For privately held companies (particularly those sponsored by private equity and venture capital funds), getting the valuation process right the first time for equity compensation grant compliance is always the least expensive route in terms of both direct and indirect cost.

  • Review by Auditors. The potential for surprises in the audit review process related to equity compensation is most significant with new auditors and for new equity compensation plans. It is not necessarily safe to assume that valuation procedures used in the past will be sufficient to pass the audit review process. Communication with auditors on the front end in this situation is paramount to make sure that valuation procedures (or the independent valuation provider) will be satisfactory. Valuation analysis is always more expensive when it has to be done twice.
  • SEC Scrutiny. Preparing for an IPO is probably the worst time for a company to deal with fallout related to insufficient valuation procedures related to equity compensation. This situation quickly becomes very expensive. And the direct financial cost of compliance in this situation is often less burdensome than the distraction created at a time so close to the finish line when management most needs to be focused on execution of strategic objectives. For companies with even a distant prospect of IPO, robust valuation procedures for equity compensation compliance are necessary on the front-end.
  • IRS Review. Even for companies not contemplating a potential IPO, the possible tax penalties from IRC 409A make defensible valuation analysis a priority. Given the short life of IRC 409A as of this drafting, there is limited case history to develop clear expectations of IRS scrutiny related to 409A compliance. We do know that IRS audits related to 409A have begun picking up, and it’s likely that valuation reviews will follow suit. Drawing on our experience in other tax-related valuation matters, we know that thorough documentation and sound economic reasoning ultimately win the day. Given this uncertainty and magnitude of the consequences of 409A, it’s best to play it safe.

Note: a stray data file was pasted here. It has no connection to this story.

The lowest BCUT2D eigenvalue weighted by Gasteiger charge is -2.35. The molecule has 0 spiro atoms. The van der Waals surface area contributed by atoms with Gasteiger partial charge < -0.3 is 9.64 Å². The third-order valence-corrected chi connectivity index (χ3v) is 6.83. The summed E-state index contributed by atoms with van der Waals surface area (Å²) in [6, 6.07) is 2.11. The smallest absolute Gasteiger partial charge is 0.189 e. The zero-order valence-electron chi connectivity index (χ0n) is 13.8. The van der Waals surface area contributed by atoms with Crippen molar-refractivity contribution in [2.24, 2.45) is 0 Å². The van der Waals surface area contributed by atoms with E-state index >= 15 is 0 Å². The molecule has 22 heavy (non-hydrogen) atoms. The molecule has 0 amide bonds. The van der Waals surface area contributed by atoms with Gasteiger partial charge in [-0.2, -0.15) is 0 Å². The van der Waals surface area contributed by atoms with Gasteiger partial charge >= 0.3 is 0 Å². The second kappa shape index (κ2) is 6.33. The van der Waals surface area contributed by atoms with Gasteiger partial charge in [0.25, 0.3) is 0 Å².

In general, it is safe to expect the level of scrutiny over equity compensation-related valuation to increase with the size of the equity compensation grant – both the absolute magnitude (in terms of dollars) and relative magnitude (as a percentage of total revenue or enterprise value). While complexity of the equity compensation grant or capital structure does not inherently increase scrutiny, it does make it more challenging to demonstrate clear compliance with tax and financial reporting regulations. With appropriate awareness, management can minimize total compliance cost by selecting valuation procedures appropriate to the situation and getting it right the first time.

Reprinted from Mercer Capital’s Financial Reporting Valuation Flash, April 2010.

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